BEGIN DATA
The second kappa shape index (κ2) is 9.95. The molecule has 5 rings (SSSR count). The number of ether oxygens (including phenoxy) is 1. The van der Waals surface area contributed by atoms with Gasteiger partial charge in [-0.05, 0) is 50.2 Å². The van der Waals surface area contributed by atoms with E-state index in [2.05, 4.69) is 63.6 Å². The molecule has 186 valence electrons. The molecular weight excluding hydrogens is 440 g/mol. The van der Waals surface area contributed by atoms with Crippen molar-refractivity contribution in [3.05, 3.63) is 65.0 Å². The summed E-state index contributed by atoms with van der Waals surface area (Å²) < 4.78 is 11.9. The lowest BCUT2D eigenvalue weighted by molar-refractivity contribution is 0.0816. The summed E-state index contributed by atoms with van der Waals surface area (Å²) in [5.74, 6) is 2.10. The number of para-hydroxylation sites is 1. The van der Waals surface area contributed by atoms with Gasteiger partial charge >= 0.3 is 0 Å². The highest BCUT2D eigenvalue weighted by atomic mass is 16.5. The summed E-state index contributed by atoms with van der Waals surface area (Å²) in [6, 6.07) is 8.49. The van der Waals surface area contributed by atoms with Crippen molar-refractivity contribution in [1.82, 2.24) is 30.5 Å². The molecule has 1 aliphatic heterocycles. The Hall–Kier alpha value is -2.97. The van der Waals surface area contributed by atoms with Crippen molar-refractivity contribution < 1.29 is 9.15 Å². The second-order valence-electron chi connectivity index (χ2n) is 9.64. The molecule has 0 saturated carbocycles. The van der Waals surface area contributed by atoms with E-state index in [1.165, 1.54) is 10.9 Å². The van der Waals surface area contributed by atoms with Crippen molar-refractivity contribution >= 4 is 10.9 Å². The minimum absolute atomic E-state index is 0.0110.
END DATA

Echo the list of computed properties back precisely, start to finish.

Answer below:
The second kappa shape index (κ2) is 9.95. The molecule has 5 rings (SSSR count). The number of ether oxygens (including phenoxy) is 1. The van der Waals surface area contributed by atoms with Gasteiger partial charge in [-0.05, 0) is 50.2 Å². The van der Waals surface area contributed by atoms with E-state index in [2.05, 4.69) is 63.6 Å². The molecule has 186 valence electrons. The molecular weight excluding hydrogens is 440 g/mol. The van der Waals surface area contributed by atoms with Crippen molar-refractivity contribution in [3.05, 3.63) is 65.0 Å². The summed E-state index contributed by atoms with van der Waals surface area (Å²) < 4.78 is 11.9. The lowest BCUT2D eigenvalue weighted by molar-refractivity contribution is 0.0816. The summed E-state index contributed by atoms with van der Waals surface area (Å²) in [5.74, 6) is 2.10. The number of para-hydroxylation sites is 1. The van der Waals surface area contributed by atoms with Gasteiger partial charge >= 0.3 is 0 Å². The highest BCUT2D eigenvalue weighted by atomic mass is 16.5. The summed E-state index contributed by atoms with van der Waals surface area (Å²) in [6, 6.07) is 8.49. The van der Waals surface area contributed by atoms with Crippen molar-refractivity contribution in [1.82, 2.24) is 30.5 Å². The molecule has 1 aliphatic heterocycles. The Hall–Kier alpha value is -2.97. The van der Waals surface area contributed by atoms with Crippen molar-refractivity contribution < 1.29 is 9.15 Å². The second-order valence-electron chi connectivity index (χ2n) is 9.64. The molecule has 0 saturated carbocycles. The van der Waals surface area contributed by atoms with E-state index in [1.165, 1.54) is 10.9 Å². The van der Waals surface area contributed by atoms with Crippen molar-refractivity contribution >= 4 is 10.9 Å². The minimum absolute atomic E-state index is 0.0110.